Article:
Can Tiffany (TIF) be the crown jewel LMVH has long searched for? The U.S. jeweler, which is being pursued by the French luxury group for more than $16 billion, is set to report third quarter fiscal 2020 earnings results before Thursday’s opening bell.
One of France's most famous companies with its marquee brand Louis Vuitton, LVMH is looking to augment its luxury space empire. And by offering $135 per share, this deal amounts to about 35% premium to Tiffany’s closing price on October 25 when the news of the deal was first made public. Would it (should it) be enough to satisfy shareholders given the many concerns Tiffany has faced over the years regarding its performance?
For LVMH, the fact that it is willing to make such an offer amid the economic pressures the company faces in both the United States and in Europe underscores the value LVMH sees in Tiffany’s assets, namely Tiffany’s portfolio of patents that comes with the Tiffany brand such as its robin's egg blue boxes. On Thursday this will likely be the most-pressing topic beyond the top- and bottom line numbers.
For the quarter that ended October, Wall Street expects the New York-based company to earn 85 cents per share on revenue of $1.04 billion. This compares to the year-ago quarter when earnings came to 77 cents per share on revenue of $1.01 billion. For the full year, ending February, earnings are projected to rise 2.1% year over year to $4.85 per share, while full-year revenue of $4.48 billion would rise 0.8% year over year.
Tiffany relies on strong global economic expansion to sustain its sales capabilities in both developed markets like the U.S., Europe and China as well as in emerging markets. However, some believe that the global economic is in the final few years of expansion, if not on the verge of a recession. If (or when) a recession occurs, luxury goods such as those sold by Tiffany will be among the first consumers are willing to cut. And there was some evidence of this in the second quarter.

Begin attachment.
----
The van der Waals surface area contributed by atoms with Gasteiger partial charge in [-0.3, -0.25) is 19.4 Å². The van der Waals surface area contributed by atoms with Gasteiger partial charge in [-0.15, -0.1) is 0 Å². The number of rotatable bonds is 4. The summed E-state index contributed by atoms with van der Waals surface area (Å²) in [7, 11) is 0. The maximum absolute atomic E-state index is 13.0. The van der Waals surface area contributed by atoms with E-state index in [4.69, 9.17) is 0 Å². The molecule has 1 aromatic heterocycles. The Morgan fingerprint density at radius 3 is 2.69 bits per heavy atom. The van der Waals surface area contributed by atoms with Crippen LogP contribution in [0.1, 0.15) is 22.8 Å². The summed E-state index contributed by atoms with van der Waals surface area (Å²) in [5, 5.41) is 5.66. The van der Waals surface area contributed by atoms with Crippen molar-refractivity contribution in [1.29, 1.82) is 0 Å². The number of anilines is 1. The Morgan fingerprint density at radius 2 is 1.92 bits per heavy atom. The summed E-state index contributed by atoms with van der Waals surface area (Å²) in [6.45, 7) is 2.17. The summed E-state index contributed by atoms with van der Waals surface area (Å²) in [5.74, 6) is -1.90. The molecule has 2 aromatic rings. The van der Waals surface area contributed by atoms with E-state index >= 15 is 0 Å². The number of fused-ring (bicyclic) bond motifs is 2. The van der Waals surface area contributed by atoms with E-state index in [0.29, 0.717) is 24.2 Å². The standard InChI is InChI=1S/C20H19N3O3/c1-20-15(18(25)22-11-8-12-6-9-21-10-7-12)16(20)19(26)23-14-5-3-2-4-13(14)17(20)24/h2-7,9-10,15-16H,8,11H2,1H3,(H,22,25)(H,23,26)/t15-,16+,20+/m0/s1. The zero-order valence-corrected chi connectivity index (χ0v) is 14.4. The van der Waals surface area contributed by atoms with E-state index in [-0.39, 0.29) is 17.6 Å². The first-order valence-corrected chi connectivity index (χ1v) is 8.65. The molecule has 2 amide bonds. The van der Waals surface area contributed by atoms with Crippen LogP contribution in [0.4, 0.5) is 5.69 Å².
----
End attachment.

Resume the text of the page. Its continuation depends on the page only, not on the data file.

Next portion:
Although the company did beat on the bottom line, it not only missed on revenue, but comparable sales fell 4%. On a constant-currency basis, comps were down 3%, compared to the 1.9% decline analysts were expecting. Consolidated Q2 revenue were down 3%, owing to a 4% decline in the Americas and Europe. The company suffered from a familiar foe — its gross margin which again fell 130 basis points to 62.7% of revenue. Analysts were expecting gross margin of 63.5%.
The company attributed the gross margin decline to changes made in sales mix as it shifted toward higher price point jewelry. In other words, there continues to be various industry-specific and company-specific headwinds Tiffany is dealing with. These metrics highlight the reason Tiffany shares have underperformed the S&P 500 over the past five years and ten years.
As for today, aside from economic pressures, there has been the U.S.-China trade war and increased competition from other luxury brands that has pressured Tiffany’s business. Many of these headwinds won’t immediately improve. As such, I believe Tiffany investors have been presented a very good deal by LMVH.
The views and opinions expressed herein are the views and opinions of the author and do not necessarily reflect those of Nasdaq, Inc.